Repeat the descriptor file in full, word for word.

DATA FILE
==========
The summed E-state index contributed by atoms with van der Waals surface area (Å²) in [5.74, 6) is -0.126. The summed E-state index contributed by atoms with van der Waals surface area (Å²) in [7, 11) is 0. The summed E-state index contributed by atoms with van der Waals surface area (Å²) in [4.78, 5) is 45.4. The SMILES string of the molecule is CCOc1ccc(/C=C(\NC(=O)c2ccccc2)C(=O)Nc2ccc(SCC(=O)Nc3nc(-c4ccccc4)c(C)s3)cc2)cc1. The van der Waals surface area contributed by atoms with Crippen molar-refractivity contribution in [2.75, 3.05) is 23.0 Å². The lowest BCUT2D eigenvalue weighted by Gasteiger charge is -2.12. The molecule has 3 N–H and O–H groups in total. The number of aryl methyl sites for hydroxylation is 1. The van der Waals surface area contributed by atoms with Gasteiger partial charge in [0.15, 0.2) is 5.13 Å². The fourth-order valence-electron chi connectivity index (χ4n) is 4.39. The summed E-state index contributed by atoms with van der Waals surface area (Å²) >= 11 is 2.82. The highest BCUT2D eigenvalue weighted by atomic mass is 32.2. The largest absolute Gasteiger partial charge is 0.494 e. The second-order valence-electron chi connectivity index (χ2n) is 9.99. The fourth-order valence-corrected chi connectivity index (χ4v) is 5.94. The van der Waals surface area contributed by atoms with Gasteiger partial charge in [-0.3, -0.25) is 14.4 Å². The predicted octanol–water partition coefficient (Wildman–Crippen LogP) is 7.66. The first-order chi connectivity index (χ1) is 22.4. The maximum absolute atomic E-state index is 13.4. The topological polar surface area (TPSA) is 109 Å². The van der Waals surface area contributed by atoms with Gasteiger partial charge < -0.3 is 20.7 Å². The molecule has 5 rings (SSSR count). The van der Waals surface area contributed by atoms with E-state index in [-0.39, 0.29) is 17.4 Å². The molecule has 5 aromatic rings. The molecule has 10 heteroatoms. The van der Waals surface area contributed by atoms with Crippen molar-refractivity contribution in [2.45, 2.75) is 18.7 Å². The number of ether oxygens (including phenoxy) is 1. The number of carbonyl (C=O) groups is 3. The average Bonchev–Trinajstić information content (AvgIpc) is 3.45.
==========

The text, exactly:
The summed E-state index contributed by atoms with van der Waals surface area (Å²) in [5.74, 6) is -0.126. The summed E-state index contributed by atoms with van der Waals surface area (Å²) in [7, 11) is 0. The summed E-state index contributed by atoms with van der Waals surface area (Å²) in [4.78, 5) is 45.4. The SMILES string of the molecule is CCOc1ccc(/C=C(\NC(=O)c2ccccc2)C(=O)Nc2ccc(SCC(=O)Nc3nc(-c4ccccc4)c(C)s3)cc2)cc1. The van der Waals surface area contributed by atoms with Crippen molar-refractivity contribution in [2.75, 3.05) is 23.0 Å². The lowest BCUT2D eigenvalue weighted by Gasteiger charge is -2.12. The molecule has 3 N–H and O–H groups in total. The number of aryl methyl sites for hydroxylation is 1. The van der Waals surface area contributed by atoms with Gasteiger partial charge in [0.15, 0.2) is 5.13 Å². The fourth-order valence-electron chi connectivity index (χ4n) is 4.39. The summed E-state index contributed by atoms with van der Waals surface area (Å²) >= 11 is 2.82. The highest BCUT2D eigenvalue weighted by atomic mass is 32.2. The largest absolute Gasteiger partial charge is 0.494 e. The second-order valence-electron chi connectivity index (χ2n) is 9.99. The fourth-order valence-corrected chi connectivity index (χ4v) is 5.94. The van der Waals surface area contributed by atoms with Gasteiger partial charge in [-0.3, -0.25) is 14.4 Å². The predicted octanol–water partition coefficient (Wildman–Crippen LogP) is 7.66. The first-order chi connectivity index (χ1) is 22.4. The maximum absolute atomic E-state index is 13.4. The topological polar surface area (TPSA) is 109 Å². The van der Waals surface area contributed by atoms with Gasteiger partial charge < -0.3 is 20.7 Å². The molecule has 5 rings (SSSR count). The van der Waals surface area contributed by atoms with E-state index in [-0.39, 0.29) is 17.4 Å². The molecule has 5 aromatic rings. The molecule has 10 heteroatoms. The van der Waals surface area contributed by atoms with Crippen molar-refractivity contribution in [2.45, 2.75) is 18.7 Å². The number of ether oxygens (including phenoxy) is 1. The number of carbonyl (C=O) groups is 3. The average Bonchev–Trinajstić information content (AvgIpc) is 3.45.